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What Therapy?


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Hi Goose,

It all depends on the "survivor", their personality, how much "truth" can be tolerated at a time and other factors. In my experience as a severe trauma survivor, I benefited from everything from psychoanalasis to CBT to EMDR to integrative therapies, to some touch therapies. I also think it depends on the long term effects. For example, is the adult "survivor" experiencing depression, suicidal thoughts, sexual orientation confusion, anxiety, PTSD, Borderline symptoms, attachment difficulties, dissociative experiences, etc.

There are some who talk of treatment of choice (CBT frequently pops up in the literature and it does help many) and what the research shows, but that's a one-dimensional view. For example, if one's issues have to do with difficulty with intimacy, shame and attachment, the therapy could be vastly different than if one was experiencing open hostility, anger, aggression towards others, and even becoming a sexual abuser.

For me, I had difficulties establishing, maintaining and repairing interpersonal relationships deep into my 30's (it wasn't my fault, others just couldn't deal with my behavior:D), although I never struggled with issues of trust or intimacy (I was just basically f**ked up): others I've spoke to who have had similar experiences as I did (i.e. who grew up with me), did not seem to have resiliency and a hardy personality, so they had more shame, depression and trouble with intimacy and attachment. I think, just from knowing fellow survivors, that the higher one's hardiness and resiliency, the lower the level of internalized shame and the higher the perceived sense of intimacy. For those with lower hardiness and resiliency, it seems that the abuse was seen as more severe, the shame seemed greater, there seemed to be more depressive and anxious symptoms, and intimacy/trust seemed more difficult. I also seems that even tho many of us experienced the same trauma, those with compromised coping mechanisms struggled more throughout their life than those who somehow had developed/had intrinsic coping mechanisms that allowed them to move past their trauma much easier.

I guess there really is no easy answer. I do know one thing, if I felt like the therapist really took the time to KNOW me, therapy went well. The act of being truly KNOWN (existentially) can't be stressed enough, not just here, but in almost all treatments.

Edited by David O
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Thanks for that mabear and David. I am having cbt myself for a personality disorder, and I was unsure if this was suitable to this lady, I didn't want to reccommend my therapist as he specialises in cbt.

She does suffer with depression, suicidal thoughts - though not directly related to the abuse. She definately has problems with her relationships, she does have a partner and I do think intimacy is an issue also attachment or making connections with people in general. She is in her mid 30's and has no children.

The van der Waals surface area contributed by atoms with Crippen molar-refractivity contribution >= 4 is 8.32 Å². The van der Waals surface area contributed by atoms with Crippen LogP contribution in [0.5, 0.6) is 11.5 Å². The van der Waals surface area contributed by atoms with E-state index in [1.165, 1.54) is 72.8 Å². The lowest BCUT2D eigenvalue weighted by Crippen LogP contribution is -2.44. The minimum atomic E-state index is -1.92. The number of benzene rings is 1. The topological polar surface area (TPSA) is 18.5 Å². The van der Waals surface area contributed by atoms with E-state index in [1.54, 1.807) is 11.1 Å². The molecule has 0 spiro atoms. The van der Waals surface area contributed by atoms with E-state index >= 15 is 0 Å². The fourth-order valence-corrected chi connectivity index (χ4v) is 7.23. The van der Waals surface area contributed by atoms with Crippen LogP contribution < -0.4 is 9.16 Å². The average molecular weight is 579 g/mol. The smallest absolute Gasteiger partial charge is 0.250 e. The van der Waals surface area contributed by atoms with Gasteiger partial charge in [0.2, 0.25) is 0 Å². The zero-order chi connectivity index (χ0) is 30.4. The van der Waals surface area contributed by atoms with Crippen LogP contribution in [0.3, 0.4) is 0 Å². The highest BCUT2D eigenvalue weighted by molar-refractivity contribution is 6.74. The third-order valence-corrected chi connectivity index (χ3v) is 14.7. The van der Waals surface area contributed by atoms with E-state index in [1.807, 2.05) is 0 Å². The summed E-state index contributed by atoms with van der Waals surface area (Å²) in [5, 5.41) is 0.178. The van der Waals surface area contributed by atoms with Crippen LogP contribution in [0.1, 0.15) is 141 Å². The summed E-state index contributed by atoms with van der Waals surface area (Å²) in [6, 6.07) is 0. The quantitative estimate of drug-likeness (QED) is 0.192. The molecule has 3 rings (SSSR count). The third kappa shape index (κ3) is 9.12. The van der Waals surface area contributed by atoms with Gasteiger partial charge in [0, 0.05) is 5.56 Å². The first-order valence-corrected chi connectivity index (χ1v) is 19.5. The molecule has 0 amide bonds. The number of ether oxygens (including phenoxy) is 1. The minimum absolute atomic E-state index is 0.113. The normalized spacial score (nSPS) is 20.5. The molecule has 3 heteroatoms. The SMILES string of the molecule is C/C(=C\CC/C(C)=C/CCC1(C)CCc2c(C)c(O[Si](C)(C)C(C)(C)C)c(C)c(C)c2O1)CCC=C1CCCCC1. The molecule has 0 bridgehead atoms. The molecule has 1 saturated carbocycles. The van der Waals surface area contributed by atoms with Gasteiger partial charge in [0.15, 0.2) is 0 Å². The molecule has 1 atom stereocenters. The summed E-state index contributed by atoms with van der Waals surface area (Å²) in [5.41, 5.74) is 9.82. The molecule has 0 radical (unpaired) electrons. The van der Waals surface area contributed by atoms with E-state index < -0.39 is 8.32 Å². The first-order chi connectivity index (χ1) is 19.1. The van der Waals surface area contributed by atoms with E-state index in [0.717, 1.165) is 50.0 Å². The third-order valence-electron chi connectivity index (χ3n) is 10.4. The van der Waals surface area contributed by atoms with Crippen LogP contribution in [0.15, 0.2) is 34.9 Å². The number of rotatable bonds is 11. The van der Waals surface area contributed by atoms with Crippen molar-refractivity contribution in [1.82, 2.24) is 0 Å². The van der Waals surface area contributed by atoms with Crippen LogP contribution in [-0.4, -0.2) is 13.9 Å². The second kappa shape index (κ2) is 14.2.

Hopefully this is enough information for you.

Goose

Edited by goose
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Hi again Goose,

It seems you and I meet up here often-- I'm glad! I do have some quick thots on this now that i understand a bit more. Your friends best bet is to interview therapists. Call up 5-8, ask for 15 minutes of their time, tell them that she needs therapy but wants to meet the therapist before deciding. Most people test out a car before buying it, they hire someone to inspect a home before buying it, try on a new dress and slacks before buying them, look at several bikes before choosing one.... why can't we do the same with a therapist and our attorneys and MD's, after all, this is our very life we're talking about and those things are, well, just things!

Most therapists will be surprised but will agree for no fee. Have her ask very specific questions:

1) How long have you been in practice and what credentials do you have

2) What do you see as your specialty?

3) How many people with my condition have you worked with? Out of ___ people with my condition, how many have you had success with?

4) What kind of homework do you give?

5) Can you describe what sort of plan we would develop together?

These make the absolute best clients b/c i know they're invested in getting well.

OK Goose... that will be 50 euros please!:):D

Ciao

Edited by David O
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Hi Goose,

CBT & supportive therapeutic orientations only encouraged me to intellectualize my emotions - something I had been doing for many, many years. While helpful, it didn't seem very effective in that my issues remain unresolved after all these years.

I'd at least mention to your friend the other types of therapy out there - psychoanalytic/psychodynamic...she could consult with several different types of therapists and see what's best suited for her. I know way back when I did not even know there were different 'types' of therapy - I wish I had!

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Guest ASchwartz

Hi Everyone,

There is no one therapy that works for everyone. CBT for personality disorders might not work for a lot of people and talking or psychodynamic therapy would probably be best. CBT might not work for OCD but Behavior Blocking or Behavior Modification could be better.

In my opinion, and this is only an opinion, sexual abuse issues would be best dealth with in psychodynamic therapy or a variation of that, Existential Therapy, focused on the present time.

Even then, what works for one person might not work for another. The "fit" between therapist and patient is also important.

Allan

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